License to Work: A National Study of Burdens from Occupational Licensing
41 out of 102 moderate-income occupations licensed
23rd most burdensome licensing laws
27th most extensively and onerously licensed state
(Last updated April 24, 2012)
The District of Columbia licenses 41 of the 102 occupations studied, slightly fewer than average, but imposes the 23rd most burdensome licensing laws. On average, those hoping to break into these occupations must pay $240 in fees, lose 311 days to mandatory training and pass one exam.
For several occupations, D.C.'s laws are among the most onerous in the nation. All 50 states and D.C. license pest control workers; 38 of those require 10 days of training or less. The District requires a full year. D.C. and three states require a teaching license -- which requires at least four years of education -- for school sports coaches, while most states require far less training. HVAC contractors face the second most restrictive rules in the country -- five years of training requirements compared to a national average of 891 days.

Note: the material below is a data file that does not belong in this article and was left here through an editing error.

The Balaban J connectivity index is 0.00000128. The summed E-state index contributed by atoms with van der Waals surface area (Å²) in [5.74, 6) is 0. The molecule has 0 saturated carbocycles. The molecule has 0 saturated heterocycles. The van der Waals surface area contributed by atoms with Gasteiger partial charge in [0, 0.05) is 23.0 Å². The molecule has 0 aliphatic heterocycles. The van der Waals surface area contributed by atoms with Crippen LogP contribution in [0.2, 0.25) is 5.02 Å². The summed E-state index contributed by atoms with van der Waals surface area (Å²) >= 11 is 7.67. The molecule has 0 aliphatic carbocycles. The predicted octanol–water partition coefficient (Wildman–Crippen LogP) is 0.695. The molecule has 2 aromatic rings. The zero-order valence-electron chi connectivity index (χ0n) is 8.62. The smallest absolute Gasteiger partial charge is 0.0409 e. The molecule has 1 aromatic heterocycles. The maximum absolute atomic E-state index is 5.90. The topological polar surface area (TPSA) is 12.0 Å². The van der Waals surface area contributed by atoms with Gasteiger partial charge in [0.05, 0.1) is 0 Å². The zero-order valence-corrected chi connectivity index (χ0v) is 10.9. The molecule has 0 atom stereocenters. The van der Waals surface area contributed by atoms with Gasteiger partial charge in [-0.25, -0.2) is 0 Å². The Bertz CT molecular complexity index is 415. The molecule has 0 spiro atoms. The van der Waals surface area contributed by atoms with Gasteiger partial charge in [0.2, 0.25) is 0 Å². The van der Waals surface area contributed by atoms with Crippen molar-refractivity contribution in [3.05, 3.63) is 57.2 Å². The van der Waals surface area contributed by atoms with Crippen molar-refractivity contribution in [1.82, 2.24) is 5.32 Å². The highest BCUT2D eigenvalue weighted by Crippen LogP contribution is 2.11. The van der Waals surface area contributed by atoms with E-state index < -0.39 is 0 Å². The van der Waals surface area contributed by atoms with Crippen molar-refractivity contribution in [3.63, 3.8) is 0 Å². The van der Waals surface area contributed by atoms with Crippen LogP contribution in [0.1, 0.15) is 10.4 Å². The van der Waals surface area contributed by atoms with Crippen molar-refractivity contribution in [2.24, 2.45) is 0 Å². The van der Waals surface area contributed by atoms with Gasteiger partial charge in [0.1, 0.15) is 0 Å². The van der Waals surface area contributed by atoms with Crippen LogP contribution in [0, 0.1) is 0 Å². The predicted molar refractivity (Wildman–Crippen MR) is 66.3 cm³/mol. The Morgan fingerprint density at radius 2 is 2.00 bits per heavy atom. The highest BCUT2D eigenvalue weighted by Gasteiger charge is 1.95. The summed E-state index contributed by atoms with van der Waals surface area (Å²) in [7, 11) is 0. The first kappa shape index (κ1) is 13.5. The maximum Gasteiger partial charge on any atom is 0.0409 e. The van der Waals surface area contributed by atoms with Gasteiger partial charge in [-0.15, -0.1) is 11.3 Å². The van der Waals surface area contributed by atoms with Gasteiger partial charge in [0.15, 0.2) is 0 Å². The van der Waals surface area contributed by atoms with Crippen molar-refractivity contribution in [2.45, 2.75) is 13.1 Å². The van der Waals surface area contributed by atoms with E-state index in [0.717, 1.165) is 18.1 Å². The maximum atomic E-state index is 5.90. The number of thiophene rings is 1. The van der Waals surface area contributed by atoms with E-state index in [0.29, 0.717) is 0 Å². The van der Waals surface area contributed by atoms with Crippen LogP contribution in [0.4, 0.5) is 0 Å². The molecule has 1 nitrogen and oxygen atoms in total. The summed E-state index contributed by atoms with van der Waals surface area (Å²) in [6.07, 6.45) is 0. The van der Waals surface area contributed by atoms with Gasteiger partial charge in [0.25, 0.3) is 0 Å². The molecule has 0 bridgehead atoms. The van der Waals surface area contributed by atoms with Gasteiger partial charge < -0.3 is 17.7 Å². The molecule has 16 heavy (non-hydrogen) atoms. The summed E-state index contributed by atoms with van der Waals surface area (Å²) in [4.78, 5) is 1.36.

Besides the District, only three states license interior designers. All four require enormous time and expense -- six years -- to meet the education and experience requirements. D.C. also requires social and human service assistants to obtain a bachelor's degree. Only three states require that much training; in fact, only six states license the occupation at all.
D.C. could boost employment prospects by repealing or easing such restrictive rules.